The goal of every business is to make a profit and so, by extension, the goal of every strategy should be to move that business towards optimal profitability. To this end, all strategists should first identify those actions which a business undertakes in its day-to-day operations that enable to it make a profit. These actions are called profit levers. As with mechanical levers, an adjustment made to a profit lever will result in a change in profit. Profit levers are not limited to the sales process, however. Profit is the difference between the money that comes into a business and the money that goes out of it and so, while some profit levers affect the ‘money in’ side of the business, others affect the ‘money out’ side and every business is an amalgamation of several such profit levers.
Although it is possible for profit levers to reinforce one another, it is more common for them to compete. One can therefore not optimise total profit by optimising each profit lever in isolation. To do so, one must take into account the nature of interactions between profit levers. A discount that increases sales volumes does so at a cost to gross margin and a new target market that is more responsive to an offer may also be more risky. In each case, maximum profit is achieved only when the correct balance for each profit lever is found.
The relationships between each of a business’ profit levers can be mathematically – or visually – represented in a profit model. The first step in building a profit model is to deconstruct a business into its most basic profit components. The profit model for almost any business can be begun as a function of sales revenue less all variable and fixed costs.
Profit = Revenue – Variable Costs – Fixed Costs
The simplicity of this equation is what makes it broadly applicable but it is also what limits its usefulness. To be useful, each of these components must first be further broken down into their more detailed constituent parts. For example, it is clear from the equation that an increase in revenue will lead to an increase in profit. However, ‘an increase in revenue’ is too nebulous a term to inform a specific course of action. The ‘revenue’ component must therefore be broken further into its component parts. In this case, revenue is equal to the number of units sold multiplied by the selling price of each unit, so revenue can be affected by adjusting one of these profit levers – by changing the selling price, etc. The other components must also be broken down until each fragment of the equation is a fully formed profit lever.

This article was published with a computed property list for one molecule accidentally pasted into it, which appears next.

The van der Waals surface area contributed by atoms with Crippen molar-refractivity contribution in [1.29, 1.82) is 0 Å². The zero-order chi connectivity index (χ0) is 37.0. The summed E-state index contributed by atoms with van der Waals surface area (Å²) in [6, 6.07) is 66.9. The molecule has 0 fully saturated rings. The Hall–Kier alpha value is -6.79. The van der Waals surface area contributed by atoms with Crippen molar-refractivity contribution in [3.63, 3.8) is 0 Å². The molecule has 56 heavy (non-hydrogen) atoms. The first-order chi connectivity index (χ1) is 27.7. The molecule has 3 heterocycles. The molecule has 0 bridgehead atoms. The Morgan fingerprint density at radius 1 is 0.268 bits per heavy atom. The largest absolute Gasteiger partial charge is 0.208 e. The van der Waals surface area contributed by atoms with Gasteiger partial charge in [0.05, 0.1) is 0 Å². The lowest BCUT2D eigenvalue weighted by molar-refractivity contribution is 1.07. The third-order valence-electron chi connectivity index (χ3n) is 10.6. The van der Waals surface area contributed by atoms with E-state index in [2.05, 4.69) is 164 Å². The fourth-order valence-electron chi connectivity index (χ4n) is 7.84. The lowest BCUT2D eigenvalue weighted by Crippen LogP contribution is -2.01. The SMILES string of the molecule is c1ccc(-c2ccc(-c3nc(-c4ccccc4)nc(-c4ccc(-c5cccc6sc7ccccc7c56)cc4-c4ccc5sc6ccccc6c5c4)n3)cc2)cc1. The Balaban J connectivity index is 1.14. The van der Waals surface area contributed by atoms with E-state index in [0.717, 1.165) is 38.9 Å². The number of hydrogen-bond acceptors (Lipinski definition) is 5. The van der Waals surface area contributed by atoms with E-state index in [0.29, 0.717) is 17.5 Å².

Profit = No. Units Sold (Sales Price) – No. Units Sold (Cost per Unit) – Fixed Costs
At this stage though, the profit model is only a template that shows the directional impact that an adjustment to one profit lever might have but not the size of that impact. Without knowing the size of any one impact, it is also not possible to know the likely combined impact of those adjustments. For example, by adding a new feature to its product – and therefore increasing the cost per unit – a company might be able to increase the number of units it sells. The profit model shows us that an increase in the number of units sold will lead to an increase in revenue but it also shows us that an increase in the cost per unit will lead to an increase in variable costs. What the model can’t do, therefore, is tell us if that increase in revenue will be sufficient to cover the increase in costs. Before it can do this, the model needs to be populated with organisation-specific information.